THE outcome of a major housing scheme at the former Cadbury factory in Moreton will be decided tonight.
Planning officers are recommending councillors refuse permission for Burton Foods to build more than 230 new homes at the former complex - which later became Premier Brands UK - in Pasture Road.
When it meets this evening, the council's planning committee will study a report in which officers claim the proposed development would mean the loss of manufacturing and industrial land, which would be of significant harm to a part of Wirral with "challenging social-economic conditions."
Recommending the scheme’s refusal, the planners state: “While the applicant has sought to demonstrate that there is no interest in the site for employment development, the evidence submitted is insufficiently robust to support the site’s loss to housing.
They add: “The applicant has also contended that jobs can be created through the development and an ensuing demand for services.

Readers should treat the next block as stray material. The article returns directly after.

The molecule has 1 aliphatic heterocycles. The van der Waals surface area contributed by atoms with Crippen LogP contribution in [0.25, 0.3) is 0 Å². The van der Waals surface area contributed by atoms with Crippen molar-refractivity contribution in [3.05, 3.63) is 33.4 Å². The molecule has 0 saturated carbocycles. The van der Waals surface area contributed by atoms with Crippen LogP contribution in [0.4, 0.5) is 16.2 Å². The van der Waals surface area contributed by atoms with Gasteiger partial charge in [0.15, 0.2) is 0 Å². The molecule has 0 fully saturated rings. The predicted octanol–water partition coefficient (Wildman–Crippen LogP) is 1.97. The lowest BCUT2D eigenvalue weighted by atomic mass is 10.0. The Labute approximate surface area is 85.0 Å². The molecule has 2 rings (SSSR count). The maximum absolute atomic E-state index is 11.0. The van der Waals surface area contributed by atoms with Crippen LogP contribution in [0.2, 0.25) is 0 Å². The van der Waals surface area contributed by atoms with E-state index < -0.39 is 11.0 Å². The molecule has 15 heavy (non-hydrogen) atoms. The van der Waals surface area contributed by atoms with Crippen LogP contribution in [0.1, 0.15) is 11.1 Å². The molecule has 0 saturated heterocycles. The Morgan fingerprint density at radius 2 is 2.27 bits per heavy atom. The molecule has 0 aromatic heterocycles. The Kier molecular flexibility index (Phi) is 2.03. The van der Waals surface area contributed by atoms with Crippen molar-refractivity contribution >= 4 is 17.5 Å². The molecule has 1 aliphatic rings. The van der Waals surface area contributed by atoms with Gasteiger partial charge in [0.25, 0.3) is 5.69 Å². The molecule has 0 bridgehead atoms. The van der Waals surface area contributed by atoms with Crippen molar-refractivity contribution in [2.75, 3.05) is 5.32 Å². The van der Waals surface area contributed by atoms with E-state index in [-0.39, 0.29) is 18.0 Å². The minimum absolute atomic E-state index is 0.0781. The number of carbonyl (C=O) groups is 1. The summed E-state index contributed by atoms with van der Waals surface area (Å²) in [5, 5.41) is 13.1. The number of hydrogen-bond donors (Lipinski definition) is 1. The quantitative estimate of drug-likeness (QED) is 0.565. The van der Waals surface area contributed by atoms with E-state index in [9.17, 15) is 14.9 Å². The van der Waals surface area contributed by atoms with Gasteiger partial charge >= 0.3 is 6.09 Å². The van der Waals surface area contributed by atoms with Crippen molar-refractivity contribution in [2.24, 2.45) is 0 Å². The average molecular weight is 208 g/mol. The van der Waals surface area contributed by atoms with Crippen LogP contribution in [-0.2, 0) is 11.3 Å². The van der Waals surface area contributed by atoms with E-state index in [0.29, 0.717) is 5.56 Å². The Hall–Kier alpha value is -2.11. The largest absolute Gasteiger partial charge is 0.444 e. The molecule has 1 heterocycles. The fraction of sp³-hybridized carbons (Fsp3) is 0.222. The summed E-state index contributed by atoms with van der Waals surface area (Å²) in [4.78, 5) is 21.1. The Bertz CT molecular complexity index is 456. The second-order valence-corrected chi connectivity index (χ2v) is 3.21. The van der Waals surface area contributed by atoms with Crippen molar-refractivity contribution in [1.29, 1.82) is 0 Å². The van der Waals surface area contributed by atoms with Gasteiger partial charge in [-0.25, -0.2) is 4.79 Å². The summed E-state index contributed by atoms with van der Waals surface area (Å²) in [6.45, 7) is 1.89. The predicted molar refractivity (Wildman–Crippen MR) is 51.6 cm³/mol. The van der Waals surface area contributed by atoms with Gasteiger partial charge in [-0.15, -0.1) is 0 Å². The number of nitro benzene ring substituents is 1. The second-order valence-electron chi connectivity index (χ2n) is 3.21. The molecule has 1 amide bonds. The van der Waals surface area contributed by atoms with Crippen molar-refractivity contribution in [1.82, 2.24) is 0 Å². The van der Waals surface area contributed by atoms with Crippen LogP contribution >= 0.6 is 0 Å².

"However, it is considered any economic benefits that may accrue from the proposed development would not outweigh the loss of the whole site for employment purposes.”
Burtons argued that along with family housing, the scheme could also create new jobs by providing infrastructure to generate investment in the site, encouraging development of small- to medium-sized business units.
The company said the proposals represented a "substantial level of direct investment" into the site and would boost economic benefits for Moreton and the surrounding area.
Their existing chocolate refinery on the site remains a successful business and would be retained.
Among objections in a community consultation exercise were concerns the new homes would be built in a high flood-risk area and that existing flood defences were insufficient for the changes proposed.
The Environment Agency said planning permission for the development would be conditionally acceptable subject to tests being carried out.
The site was originally developed for the production of confectionery by Cadbury’s in the early 1950s. Expansion of the original buildings and production was extended through the 1950s, 60s and 70s and employed 4,000 staff at the peak of operations.